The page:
From the power of weak ties we will move to weak definitions and boundaries. Where our original hope for technology was a world of more calculated certainty, there will be unconstrained and unlimited ambiguity. The need for the exercise of human intuition will never have been more important. We will yield to an overwhelming call to understand what it really means to be human, and what sets us apart. The need for philosophy and the arts to interpret this will also never have been greater – there will be a renaissance of deep thought, as we cast off the laziness of recent decades. In a world where embedded machines make decisions on our behalf, the poets will once again show us the light.


A tragedy of the commons: in defence of hot desking

So this is the post you never expected anyone to write. Some causes are deemed too lost to bother with.

Let’s face it, hot desking has a serious brand problem. There are few champions remaining – most have changed their name and gender, and moved to Caracas. It’s the arse-end of the office accommodation spectrum. You don’t get a desk to yourself, and you don’t get a lot of choice. You don’t even get a pedestal for your stale cornflakes anymore. You own nothing but the 400mm cube of a locker (or less), and your covenant is the same as everyone else’s however productive, committed or (in popular parlance) engaged you are. It’s 1920’s collectivisation, beating within the heart of our day. It’s been thoroughly out-sexed by flexible and activity-based workplaces, and water-boarded by journalists the world over. It’s not just injured, it’s insulted and disgraced. For the designer it screams bland uniformity, mundane constraint, and peer ridicule. We dare not mention its name even when we’re implementing it for fear of being tarred and feathered, so we call it something else. Like “agile” (ugh). Anything else.

How on earth did we let this this happen?

Everywhere we read that usage trumps ownership. Collaborative consumption has been built on this. You know, AirBnB, Zipcar and other stuff you think is cool. Yet under our noses for years, the unknowing, unassuming flag bearer of collaborative consumption is now unclean.

Well, if you’re not going to be at “your” desk for any more than about half the time then why shouldn’t someone else use it? They won’t even be able to trash it. You can’t trash a desk. It’s a desk. And it’s actually not yours. You’re only looking after it for the next occupant. Custodian, rather than owner.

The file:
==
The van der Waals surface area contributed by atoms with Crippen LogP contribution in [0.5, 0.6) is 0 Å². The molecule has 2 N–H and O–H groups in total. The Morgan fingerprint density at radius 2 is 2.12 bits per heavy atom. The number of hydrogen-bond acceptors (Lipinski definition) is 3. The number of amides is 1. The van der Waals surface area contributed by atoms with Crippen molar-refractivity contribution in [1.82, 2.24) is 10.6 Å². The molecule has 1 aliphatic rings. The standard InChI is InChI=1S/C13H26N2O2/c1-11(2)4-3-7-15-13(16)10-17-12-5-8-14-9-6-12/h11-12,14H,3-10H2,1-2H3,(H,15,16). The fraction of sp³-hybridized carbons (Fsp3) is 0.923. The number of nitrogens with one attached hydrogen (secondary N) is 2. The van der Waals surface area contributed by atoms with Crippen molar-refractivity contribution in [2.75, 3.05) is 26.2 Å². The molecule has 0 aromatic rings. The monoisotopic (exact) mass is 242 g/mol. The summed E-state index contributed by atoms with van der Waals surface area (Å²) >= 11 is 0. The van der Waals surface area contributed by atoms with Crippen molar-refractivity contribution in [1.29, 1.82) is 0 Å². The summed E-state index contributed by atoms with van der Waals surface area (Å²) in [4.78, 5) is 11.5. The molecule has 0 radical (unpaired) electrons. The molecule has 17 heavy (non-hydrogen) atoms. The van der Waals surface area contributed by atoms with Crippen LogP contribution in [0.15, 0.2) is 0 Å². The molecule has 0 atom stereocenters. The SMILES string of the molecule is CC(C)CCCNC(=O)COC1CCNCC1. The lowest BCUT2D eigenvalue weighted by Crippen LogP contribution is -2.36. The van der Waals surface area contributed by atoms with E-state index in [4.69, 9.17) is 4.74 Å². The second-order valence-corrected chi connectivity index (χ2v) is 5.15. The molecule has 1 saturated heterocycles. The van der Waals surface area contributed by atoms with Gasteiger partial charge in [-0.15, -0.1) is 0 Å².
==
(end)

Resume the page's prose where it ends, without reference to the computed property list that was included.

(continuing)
It’s all rather at odds with the lumpenproletarian defence of the inviolability of the right to a desk, its own particular tragedy of the commons. So we’ve quite rightly developed the idea of the activity-based workplace, which nullifies the opposition to hot desking by relegating the desk in an open area to a mere constituent part in a grander design.

It’s still in there though.

And given that, in the world where the office is dead (which it isn’t) demand is outstripping supply driving rents through the roof so once again office space costs a fortune, why wouldn’t your employer want to be commercially-minded about this cost? Especially those in a growth drive, or just starting out. If it doesn’t impact your health, wellbeing, vitality, creativity, sanity and fertility, then drawing from a pool of desks when you’re there and need one isn’t actually a hardship of any sort. It’s actually a common sense idea.

It’s not a panacea. It’s not the solution for anything other than a carefully reasoned scenario – where five tests are passed, where:

  • there is objective data to support a generous degree of under-utilisation (or they support a relatively transient population)
  • the desk remains important
  • the technology used is generally homogenous
  • work tasks and methods are relatively homogenous
  • the numbers of people using the space don’t warrant a wide range of alternative settings

With hotdesking we can still provide good quality furniture, ergonomic seating, fantastic technology and connectivity, ample daylight, environmental control, lockers and gym bag storage, and access to great quality food and drink. People can still choose when, where and how they work. People can still choose to behave well, respect their colleagues, and “be excellent to each other”. Some desking can still be designed and positioned for more focussed work. Hot desking does not imply absence of any of these features, not bad or thoughtless design. The hot desk workplace can still be energised and engaging, socially cohesive, psychologically safe, well-managed, surprising and motivating.